Again, it’s a good idea to mention your criteria in the rental advertisement, so you don’t spend your time screening a tenant who doesn’t meet your requirements.
2. Poor credit check
Every landlord has their own criteria when it comes to credit history. While a low credit score may not be a deal breaker, warning signs such as past bankruptcies, collections for unpaid rent, and tenant judgements all can indicate potential problems in the future.
If you screen with SmartMove, you’ll receive a credit-based ResidentScore that is designed to predict the likelihood of a bad rental outcome on a lease. According to a SmartMove 2016 user survey, three out of four landlords prefer ResidentScore to a general credit score. That’s because a ResidentScore is built specifically for tenant screening, predicting evictions more accurately than a general credit score.
3. Lengthy criminal history
SmartMove data shows that 60% of landlords believe criminal history is more important than credit history, and with good reason. An applicant with a lengthy relevant criminal history could potentially put your property and the neighborhood at risk.
The U.S. Department of Housing and Urban Development recently provided new guidelines on how to handle criminal records. They recommend making decisions on a case-by-case basis, keeping mind the severity and length of time that has passed since the offense. However, if you have an applicant with a lengthy criminal history, it can be acceptable to decline an applicant based on relevant criminal history.
No landlord wants to put themselves at high risk for having to evict a tenant. Prior evictions are predictive of future evictions, so it’s important to order an eviction report along with a credit and criminal history. Evictions cost $3500 on average (based on SmartMove user experiences), which is an expense that many independent landlords cannot easily absorb. When you order an eviction report, you can see whether your applicant has been evicted in the past, helping you to determine their level of risk.
5. Poor reference checks
If you contact prior landlords only to find out that the tenant has been a chronic late-payer, or left the unit damaged, you may decide that the tenant is not a good fit.
When notifying an applicant of any denial or other action with respect to his or her application, you should be sure to follow all relevant laws. For example, the Consumer Financial Protection Bureau publishes a Notice of Users of Consumer Reports and identifies a user’s notice obligations when taking an adverse action against the subject of the report, like an applicant.
Check with an attorney if you’re unsure of how to handle declining an applicant.
Summary of the Screening Process
A full tenant screening is one of the most crucial steps in finding a good tenant. Some questions can’t be answered by a quick glance at a tenant’s appearance or their Facebook profile. Since a full tenant screening costs time and money, there are several ways you can pre-screen so that you don’t waste your time (or the applicant’s).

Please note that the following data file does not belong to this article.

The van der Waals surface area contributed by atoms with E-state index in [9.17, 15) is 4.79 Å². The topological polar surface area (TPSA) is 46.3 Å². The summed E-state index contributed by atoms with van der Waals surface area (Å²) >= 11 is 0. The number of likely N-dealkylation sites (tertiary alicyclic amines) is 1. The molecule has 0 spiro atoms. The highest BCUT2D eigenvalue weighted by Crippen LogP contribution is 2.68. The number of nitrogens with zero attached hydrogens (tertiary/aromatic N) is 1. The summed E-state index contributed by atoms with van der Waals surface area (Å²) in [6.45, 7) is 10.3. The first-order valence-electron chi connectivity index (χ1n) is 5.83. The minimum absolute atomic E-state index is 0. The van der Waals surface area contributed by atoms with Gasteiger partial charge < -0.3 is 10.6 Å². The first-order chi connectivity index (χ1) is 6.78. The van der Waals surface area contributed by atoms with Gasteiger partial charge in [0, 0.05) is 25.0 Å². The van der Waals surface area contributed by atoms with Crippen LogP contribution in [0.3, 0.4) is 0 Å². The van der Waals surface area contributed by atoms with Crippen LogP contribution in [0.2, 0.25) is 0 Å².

A rental advertisement that outlines all your policies (number of persons in the rental, payment due date, late fees, pets, smoking, renter’s insurance requirements, etc.) will let an applicant know right off the bat whether they will qualify or not.
Be sure to incorporate these policies into your lease agreement as well, in order to prevent misunderstandings down the line. If they’re still interested, meet them in person at the property. Talking to them and getting a sense of their behavior will give you an indicator as to how respectfully they will treat your property.
However, first-impressions alone doesn’t tell the whole story. Checking their credit, criminal and eviction history gives you a well-rounded view of who they are, their ability to pay, and suggests whether renting to them is a risky move. Finally, you’ll want to check references and ask to see current pay stubs to ensure that their salary is high enough.
Whether you choose to qualify or deny an applicant, it's always good to have clear, prompt communication with all of your prospective tenants. Once you have found an applicant that is the right fit for your property, reach out to them as soon as possible to let them know they’ve been approved. Hold off on rejecting your second choice applicants until you have confirmation that your first choice is still interested. In many cases, you can tell the remaining applicants that you’ve decided to go with a different applicant.
SmartMove combines the powerful data and analytics of TransUnion to provide you with a quick and reliable tenant screening service (including a credit report, criminal report, eviction report, ResidentScore and leasing recommendation), so you can make more informed screening decisions in less time and find the right fit for your rental property.